In the MI-treated group, the abnormally increased levels of IgG, IgM, C3, C4, CD8+ cells and CD19+ cells began to lower at lst-2nd week after treatment, and basically restored to the levels of normal at the 3rd-4th week. In the same patient group, the original decreased levels of IgA, CD3+ cells, CD4+cells, CD4+/ CD8+ ratio, CD3+/HLA-DR+ cells and CD16+CD56+ cells at base line raised gradually from the 1st week and restored to normal range at 2nd-3rd week. The plasma IL-6 and tumor necrosis factoralpha (TNF-α) levels in the same MI-treated group were found to decrease gradually at the 1st week and restored to the normal level at the 3rd-4th weeks (p<0.05).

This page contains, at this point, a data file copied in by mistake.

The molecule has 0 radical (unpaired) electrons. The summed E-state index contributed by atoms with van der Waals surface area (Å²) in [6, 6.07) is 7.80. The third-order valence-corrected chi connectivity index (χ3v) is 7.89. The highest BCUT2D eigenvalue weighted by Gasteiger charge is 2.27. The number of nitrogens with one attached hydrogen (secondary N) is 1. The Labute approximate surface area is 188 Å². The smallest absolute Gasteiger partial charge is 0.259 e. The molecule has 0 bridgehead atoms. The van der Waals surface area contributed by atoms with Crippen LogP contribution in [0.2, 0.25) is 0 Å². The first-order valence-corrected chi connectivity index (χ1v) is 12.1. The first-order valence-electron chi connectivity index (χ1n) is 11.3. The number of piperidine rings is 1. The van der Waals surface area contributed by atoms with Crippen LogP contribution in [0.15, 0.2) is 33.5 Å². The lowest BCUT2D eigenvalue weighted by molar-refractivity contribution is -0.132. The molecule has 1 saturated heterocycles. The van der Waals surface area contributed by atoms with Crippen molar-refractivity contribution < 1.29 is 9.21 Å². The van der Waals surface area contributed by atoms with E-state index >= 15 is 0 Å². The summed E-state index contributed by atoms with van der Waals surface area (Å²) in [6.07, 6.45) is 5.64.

This same injection of Astragalus extract was reported to help restoring normal cellular immunity in patients who had suffered major abdominal trauma according to a clinical trial lead by Wu et al. in China [24]. A total of 36 serious abdominal traumatic patients were randomly assigned into two groups, the control group and the MI-treated group, patients in the control group were given conventional treatment, while others in the treated group were given conventional treatment plus MI 20 mL injection mixed in 250 mL of 5% glucose solution given through intravenous dripping. T cell activated antigens of these two groups together with 10 healthy subjects were simultaneously monitored on the first day and the 14th day. On the first day, in the control group and MI-treated group, the cell counts of cells expressing the surface markers of CD3+, CD4+, CD4+/CD8+, CD16+, CD69+ and CD3+/ human HLA-DR+ were apparently lower than the healthy subjects (p<0.05), and there was no significant difference between the conventional group and the treated group (P>0.05). Then on the 14th days, the cell numbers of CD3+ CD4+ CD4+CD8+ CD16+ CD69+ and CD3+HLA-DR+ of the MI-treated group got closed to healthy subject value, and higher than those of conventional group (P<0.05). The researchers concluded that MI can enhance the cellular immunity aspect and confirmed the findings with further immunological and anti-tumor studies in vitro and in vivo [67,68].